I just checked my USD ETF and as it's listed on the London market I did not pay any forex charge, so it does vary between brokers.

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mmarkkj777 5th Jan 15 of 27

Ok, so a Gold ETF, a miner of the yellow metal and some Krugerrands for the kids/grandkids.

So now I need to choose which ETF and which Miner. Maybe GBSS for an ETF. Now just need to pick a gold mining stock with the most stability and potential.

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jonesj 6th Jan 16 of 27

In reply to post #433008

Gains on Krugerrands are taxable but gains on sovereigns are not.

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Alanjames999 6th Jan 17 of 27

I've been slowly accumulating physical gold for a while, it's a great way to gradually accumulate wealth over time and you get something tangible.

As Jim Rickards says Gold, Land and Art for wealth preservation. :)

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Andrew L 6th Jan 18 of 27

You would have to be stark raving bonkers to buy gold as a long-term "investment." Just saying!

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mmarkkj777 6th Jan 19 of 27

In reply to post #433163

hi Andrew,

I don’t know about anyone else, but I am considering it as an alternative to cash while I’m out of the market. Seems pretty sensible given the gold vs market comparison since October, And I can convert a gold etf back to cash very quickly when I want to. So, what’s the problem?

I was already considering a few coins as gifts as they are nicer than cash and more tangible than shares in an acct. Not really an investment for me.


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Alanjames999 7th Jan 20 of 27

In reply to post #433163

You sound like Gordon Browns advisor ;P

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donald pond 7th Jan 21 of 27

As mentioned in the post above, over the last 15 years gold has managed, in sterling terms, just under 12% pa. Not sure why having a portion of your wealth in something uncorrelated to the markets producing that return is bonkers. I can only assume you haven't researched the issue at all.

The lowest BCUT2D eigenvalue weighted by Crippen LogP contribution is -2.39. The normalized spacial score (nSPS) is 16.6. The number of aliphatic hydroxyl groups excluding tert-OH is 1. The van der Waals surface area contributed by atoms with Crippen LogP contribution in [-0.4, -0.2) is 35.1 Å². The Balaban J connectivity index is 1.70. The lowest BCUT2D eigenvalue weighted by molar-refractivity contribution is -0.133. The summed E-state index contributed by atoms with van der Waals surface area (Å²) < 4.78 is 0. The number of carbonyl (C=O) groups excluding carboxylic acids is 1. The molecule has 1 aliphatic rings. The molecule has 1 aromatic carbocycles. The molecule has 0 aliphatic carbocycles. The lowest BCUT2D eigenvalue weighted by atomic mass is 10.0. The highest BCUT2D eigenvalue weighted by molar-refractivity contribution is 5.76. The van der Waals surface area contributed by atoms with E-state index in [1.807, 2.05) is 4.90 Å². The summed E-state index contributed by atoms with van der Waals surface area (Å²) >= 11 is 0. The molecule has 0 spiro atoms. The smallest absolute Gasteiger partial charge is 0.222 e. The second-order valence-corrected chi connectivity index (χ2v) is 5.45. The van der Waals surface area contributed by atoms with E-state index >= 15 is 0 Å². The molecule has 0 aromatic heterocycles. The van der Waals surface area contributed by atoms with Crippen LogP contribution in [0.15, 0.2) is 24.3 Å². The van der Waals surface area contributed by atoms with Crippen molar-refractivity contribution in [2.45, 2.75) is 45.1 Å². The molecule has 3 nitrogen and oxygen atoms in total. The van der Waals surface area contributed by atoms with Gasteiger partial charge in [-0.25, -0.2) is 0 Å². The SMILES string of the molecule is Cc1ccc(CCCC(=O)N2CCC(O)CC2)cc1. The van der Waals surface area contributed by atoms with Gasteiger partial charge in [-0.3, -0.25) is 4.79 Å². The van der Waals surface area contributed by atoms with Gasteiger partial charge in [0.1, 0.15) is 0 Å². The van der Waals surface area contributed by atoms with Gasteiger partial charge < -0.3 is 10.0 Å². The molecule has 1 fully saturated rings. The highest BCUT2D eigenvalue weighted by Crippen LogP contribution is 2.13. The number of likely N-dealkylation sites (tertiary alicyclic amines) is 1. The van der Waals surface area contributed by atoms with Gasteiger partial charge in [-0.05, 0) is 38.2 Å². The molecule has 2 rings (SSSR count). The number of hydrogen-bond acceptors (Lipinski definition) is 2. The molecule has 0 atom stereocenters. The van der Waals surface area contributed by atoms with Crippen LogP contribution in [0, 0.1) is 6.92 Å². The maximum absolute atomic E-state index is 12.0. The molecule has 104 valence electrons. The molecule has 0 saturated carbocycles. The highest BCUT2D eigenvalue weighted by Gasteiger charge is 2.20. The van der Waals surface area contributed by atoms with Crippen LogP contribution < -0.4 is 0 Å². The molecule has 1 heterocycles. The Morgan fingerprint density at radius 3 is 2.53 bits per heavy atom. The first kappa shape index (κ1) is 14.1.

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timarr 7th Jan 22 of 27

As mentioned in the post above, over the last 15 years gold has managed, in sterling terms, just under 12% pa. Not sure why having a portion of your wealth in something uncorrelated to the markets producing that return is bonkers. I can only assume you haven't researched the issue at all.

Why would you just look at 15 years when you can look at a thousand? :)

Broadly gold isn't an investment, it doesn't yield anything and it has no intrinsic value. What it is, is a very effective store of value which has maintained its purchasing power over a thousand years.  However, picking a specific 15 year window in which gold has done a pretty good job ignores that fact that there are many other 15 year windows in which it hasn't.

For example, between 1971 and 1980 gold provided a 33.6% compound annual return. Between 1980 and 1990 it lost 4% per annum. In technical terms, it's an insurance asset: you should expect it provide above average returns when other assets fall. And, unsurprisingly, over the long term the return on investment is near zero - slightly below if you account for storage costs.

Basically, there are many good reasons for having gold as part of your portfolio, but as a long term investor market beating returns aren't one of them.


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Carey Blunt 7th Jan 23 of 27

I also hold Ishares Physical Gold ETC (LON:SGLN) as a hedging strategy to general downturn.
All the physical gold ETFs seemed pretty much the same as long as you buy one in GDP and avoid the forex charges.

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Jack Corsellis 7th Jan 24 of 27

Carey, have ever had problems with liquidity when going from your gold ETF to cash?

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Carey Blunt 7th Jan 25 of 27

In reply to post #433288

Not yet, but then i've only really been buying into the ETF since December. Not sold any yet.
In general I plan to buy into the ETF in small chunks as the market conditions continue to deteriorate (its my thesis that it will continue to deteriorate).
I would plan to sell ideally just before market conditions start to improve but realistically (as no-one can time the market) in small chunks over time as the market improves.
Its a hedge rather then a specific capital growth strategy so even if there are liquidity issues (unlikely in the small amounts I am dealing with) then it maybe reduces the effectiveness of the hedge but I won't know that for a while.